Forn Siðr (which means the Ancient way), Forn sed (the Old custom), Nordisk sed (Nordic custom), or Hedensk sed (Pagan custom). The religion's origin is lost in antiquity. At its peak, it covered all of Northern Europe. In 1000 CE, and is considered a preservation of the "Heathen" religion.


The Craft is alive and well "down under" (as it is in virtually every county around the globe), with Gardnerian, Alexandrian, Seax-Wica and other groups there. There is a branch of The Church of the Old Religion in Western Australia.


Founded in 1976 Norristown, PA by Frank Dufner ("the Wizard") and Tzipora Katz, who later moved to Manhattan, where they trained and initiated a number of people. Early rituals were based on Alexandrian and Greco-Roman Traditions. After Frank and Tzipora's divorce, in the early 1980's, Kenny Klein became high priest, steering the Tradition towards a more traditional British form, discarding Alexandrian and ceremonial rituals and replacing them with British Isles folkloric Craft practices, including the 8 Paths of Power, the 7 Tenets of Faith, and the Drawing Down of the Moon and Sun. Touring the country from 1983-1992 performing music, Kenny and Tzipora taught Blue Star, initiated many people, and founded many covens, recording and distributing lessons on cassette tapes. The rigorous training may take 2-3 years before initiation.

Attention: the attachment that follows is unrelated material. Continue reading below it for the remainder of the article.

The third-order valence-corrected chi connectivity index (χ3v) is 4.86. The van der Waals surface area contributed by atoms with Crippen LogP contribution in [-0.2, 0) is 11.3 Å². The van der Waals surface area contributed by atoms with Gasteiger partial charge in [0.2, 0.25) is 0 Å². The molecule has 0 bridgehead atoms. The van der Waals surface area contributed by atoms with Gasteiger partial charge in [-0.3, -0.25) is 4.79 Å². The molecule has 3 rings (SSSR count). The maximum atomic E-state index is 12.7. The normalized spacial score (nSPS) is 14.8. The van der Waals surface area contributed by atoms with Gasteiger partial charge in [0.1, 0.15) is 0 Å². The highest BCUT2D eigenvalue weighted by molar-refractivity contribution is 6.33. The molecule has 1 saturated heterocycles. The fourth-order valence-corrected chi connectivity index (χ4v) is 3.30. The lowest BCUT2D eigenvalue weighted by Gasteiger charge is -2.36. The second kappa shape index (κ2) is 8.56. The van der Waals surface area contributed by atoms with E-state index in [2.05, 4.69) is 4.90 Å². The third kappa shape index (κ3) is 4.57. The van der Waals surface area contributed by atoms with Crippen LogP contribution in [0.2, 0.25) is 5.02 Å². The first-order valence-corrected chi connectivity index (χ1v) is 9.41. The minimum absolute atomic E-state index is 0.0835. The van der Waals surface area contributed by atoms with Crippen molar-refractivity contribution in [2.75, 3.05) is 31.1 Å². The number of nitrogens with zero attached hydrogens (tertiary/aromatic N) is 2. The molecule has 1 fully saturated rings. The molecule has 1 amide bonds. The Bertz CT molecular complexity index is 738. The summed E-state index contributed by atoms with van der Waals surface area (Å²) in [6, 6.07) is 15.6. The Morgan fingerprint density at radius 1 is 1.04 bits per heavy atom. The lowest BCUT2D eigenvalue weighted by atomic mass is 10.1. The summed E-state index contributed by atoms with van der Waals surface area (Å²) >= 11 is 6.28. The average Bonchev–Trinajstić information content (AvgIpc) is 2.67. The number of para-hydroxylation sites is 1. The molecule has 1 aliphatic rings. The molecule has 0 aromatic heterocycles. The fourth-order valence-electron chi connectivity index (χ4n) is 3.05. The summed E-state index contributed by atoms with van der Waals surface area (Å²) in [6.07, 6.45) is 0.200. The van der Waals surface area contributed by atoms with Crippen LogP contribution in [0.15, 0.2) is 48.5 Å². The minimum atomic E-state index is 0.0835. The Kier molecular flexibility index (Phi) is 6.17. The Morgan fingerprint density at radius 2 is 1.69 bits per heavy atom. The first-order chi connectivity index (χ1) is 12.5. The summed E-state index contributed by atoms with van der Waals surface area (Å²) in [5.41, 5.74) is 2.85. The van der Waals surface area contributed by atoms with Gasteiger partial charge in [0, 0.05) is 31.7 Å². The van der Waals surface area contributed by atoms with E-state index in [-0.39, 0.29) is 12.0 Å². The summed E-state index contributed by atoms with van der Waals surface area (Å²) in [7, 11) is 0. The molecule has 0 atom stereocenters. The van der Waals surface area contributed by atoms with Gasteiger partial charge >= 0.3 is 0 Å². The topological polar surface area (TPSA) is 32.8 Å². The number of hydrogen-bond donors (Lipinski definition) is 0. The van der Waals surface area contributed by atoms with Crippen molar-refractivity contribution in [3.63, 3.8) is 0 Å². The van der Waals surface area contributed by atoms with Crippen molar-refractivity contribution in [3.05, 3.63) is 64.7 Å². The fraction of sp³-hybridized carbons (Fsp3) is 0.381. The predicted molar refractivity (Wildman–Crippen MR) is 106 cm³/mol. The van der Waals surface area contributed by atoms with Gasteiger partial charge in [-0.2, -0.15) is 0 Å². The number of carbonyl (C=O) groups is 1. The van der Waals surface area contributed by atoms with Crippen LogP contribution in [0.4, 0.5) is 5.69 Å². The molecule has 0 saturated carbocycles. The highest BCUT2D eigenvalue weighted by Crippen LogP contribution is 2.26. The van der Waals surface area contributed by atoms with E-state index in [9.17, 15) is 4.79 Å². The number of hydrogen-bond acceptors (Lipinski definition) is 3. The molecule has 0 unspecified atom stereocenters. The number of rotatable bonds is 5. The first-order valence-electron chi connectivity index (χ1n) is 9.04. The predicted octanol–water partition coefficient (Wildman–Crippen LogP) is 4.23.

The term "British Traditional" refers to a variety of traditions which originated in the British Isles and which have certain characteristics in common. There is a mix of Celtic and Gardnerian beliefs, mostly based on the Farrar studies. Worship of the God and Goddes is balanced, covens and co-ed, and there is a degree system. The New Wiccan Church is a federation of British Traditions (Gardnerian, Alexandrian, Mohisian, and Central Valley Wicca-Kingstone, majestic Order and Silver Crescent). NWC is dedicated to preserving initiatorty Craft.


The Celtic path is really many traditions under the general heading of "Celtic." It encompasses Druidism, Celtic Shamanism, Celtic Wicca or Witta, the Grail Religion, and Celtic Christianity or Culdees. Each path is unique and stand
alone meld together with another and still be part of the Celtic tradition which is primarily derived from the ancient pre Christian Celtic religion of Gaul and the British Isles.

They generally use a Celtic/Druidic pantheon; heavily stressing the elements of nature and/or the Ancient Ones. Theyse may have a vast knowledge of and respect for the healing and magickal qualities of plants and stones, flowers, trees, elemental spirits. 

Some traditions like the Pictish; stress the little people, gnomes and faieries.

As it is practiced today, most of the Celtic paths are part of the Neo-Pagan revival, focusing on Nature and healing with group and individual rituals that honor the Ancient Shining Ones and the Earth. Most are very eclectic, and hold to the Celtic myths, divinities, magic and rituals. Celtic paths are some of the more popular traditions.